David Oyelowo

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David Oyelowo

Born

4/1/1976, Oxford

Birth Name

Gender

Male
8.9
out of 10
User Rating
13 votes

Biography

EDIT
David's family originates from Nigeria.

David says he "fell into acting" when a girl he fancied at church asked him to go to the theatre with her. What he thought was a date turned out to be a theatre group at The National Theatre.

David…more

Credits

Trivia and Quotes

  • Trivia

    • In 2000 David won an Ian Charleson Award for best newcomer for his portrayal of Henry VI for the RSC.

    • In March-April 2007 David played the role of Prometheus in the play Prometheus Bound for the Aquila Theatre Company.

    • In July 2003 David had a book published called Henry VI (Actors on Shakespeare, in which he wrote about playing the role for the RSC.

    • David and his wife Jessica were central to establishing the Brighton International Faith Centre, a religious group that often held meetings in their home.

  • Quotes

    • David: (on moving to to Los Angeles) ) I'd prefer to live there (the UK), but I'm not one for sitting on my laurels. To do this at the highest level, you have to be here. You think moving to America is going to be a smooth transition because we share a language. But it's an entirely different culture, with entirely different sets of red tape.

    • David: (his thoughts on the script for Shoot the Messenger) My first thought when I read it was how brave of the BBC to be making this, secondly that this is a real hot potato, thirdly that there are going to be people that dismiss it without seeing it because of the issues it raises, but also that I desperately wanted to be involved.

    • David: (on his character Joe in Shoot the Messenger)
      I don't think he's always a particularly sympathetic character and that's what I love about him. He's a human being, a three dimensional human being who at times we like, at times we hate, at times we misunderstand and at times we understand.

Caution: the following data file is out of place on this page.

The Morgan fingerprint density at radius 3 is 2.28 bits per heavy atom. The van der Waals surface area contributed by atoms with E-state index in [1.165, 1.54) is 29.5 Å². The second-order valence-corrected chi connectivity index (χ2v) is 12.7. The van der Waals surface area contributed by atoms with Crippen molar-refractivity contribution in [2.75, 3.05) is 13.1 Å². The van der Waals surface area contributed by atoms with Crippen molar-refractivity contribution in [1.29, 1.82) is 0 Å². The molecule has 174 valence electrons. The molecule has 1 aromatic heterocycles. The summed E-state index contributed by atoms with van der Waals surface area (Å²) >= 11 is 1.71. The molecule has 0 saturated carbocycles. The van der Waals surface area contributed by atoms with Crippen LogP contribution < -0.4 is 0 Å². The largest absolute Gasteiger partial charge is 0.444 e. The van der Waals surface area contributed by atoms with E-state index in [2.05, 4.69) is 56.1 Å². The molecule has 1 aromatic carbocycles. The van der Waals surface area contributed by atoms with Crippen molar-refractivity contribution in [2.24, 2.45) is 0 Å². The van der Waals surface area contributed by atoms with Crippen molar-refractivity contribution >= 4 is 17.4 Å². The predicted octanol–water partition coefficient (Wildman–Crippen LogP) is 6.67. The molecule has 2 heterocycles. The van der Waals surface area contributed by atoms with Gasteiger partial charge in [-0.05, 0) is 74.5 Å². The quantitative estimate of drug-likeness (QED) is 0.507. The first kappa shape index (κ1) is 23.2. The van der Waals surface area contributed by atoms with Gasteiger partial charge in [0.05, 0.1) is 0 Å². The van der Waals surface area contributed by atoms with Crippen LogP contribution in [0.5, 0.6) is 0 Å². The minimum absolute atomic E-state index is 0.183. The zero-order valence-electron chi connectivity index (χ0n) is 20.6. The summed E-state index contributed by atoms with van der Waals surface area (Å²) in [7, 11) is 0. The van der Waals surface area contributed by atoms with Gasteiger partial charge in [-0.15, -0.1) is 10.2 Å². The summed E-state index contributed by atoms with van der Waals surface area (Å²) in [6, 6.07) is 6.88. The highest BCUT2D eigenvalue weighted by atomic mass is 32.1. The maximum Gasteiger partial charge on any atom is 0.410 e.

• David: (on playing Matt Wellings in Five Days) We have all either experienced the death of loved ones, or know people who have, and very often people will say they laughed or they didn't cry for two years and then had a breakdown, or they cried there and then – there is no set way that we, as human beings, deal with grief.

    • David: (on how he got into acting)
      I only got into acting because I fancied this girl who was in the youth theatre. They were short of boys so she invited me to go along and I realised I enjoyed acting. I couldn't believe that acting was such fun because I didn't associate work with fun. I also had an inspirational A-level theatre studies teacher who encouraged me to go to drama school.

    • David:(on living in Nigeria)
      People here don't realise how privileged our society is. Even if you're wealthy in Nigeria, you're surrounded by grinding poverty. I was also shocked by the lack of respect for education here. In Nigeria, you pay through the nose for a good school. Here, the kids don't take advantage of the good free education."

    • David: I think there's so much back-handed criticism that seems to say: "Isn't it great how good they are - considering they're black".

    • David: I was doing an emotional scene where I had to break down and I was terrified because all the crew and other actors were there so I asked him if everyone could leave so I could shoot the scene and he agreed. I didn't appreciate until much later that this was an unorthodox thing for an actor to ask and many directors wouldn't have agreed to it.

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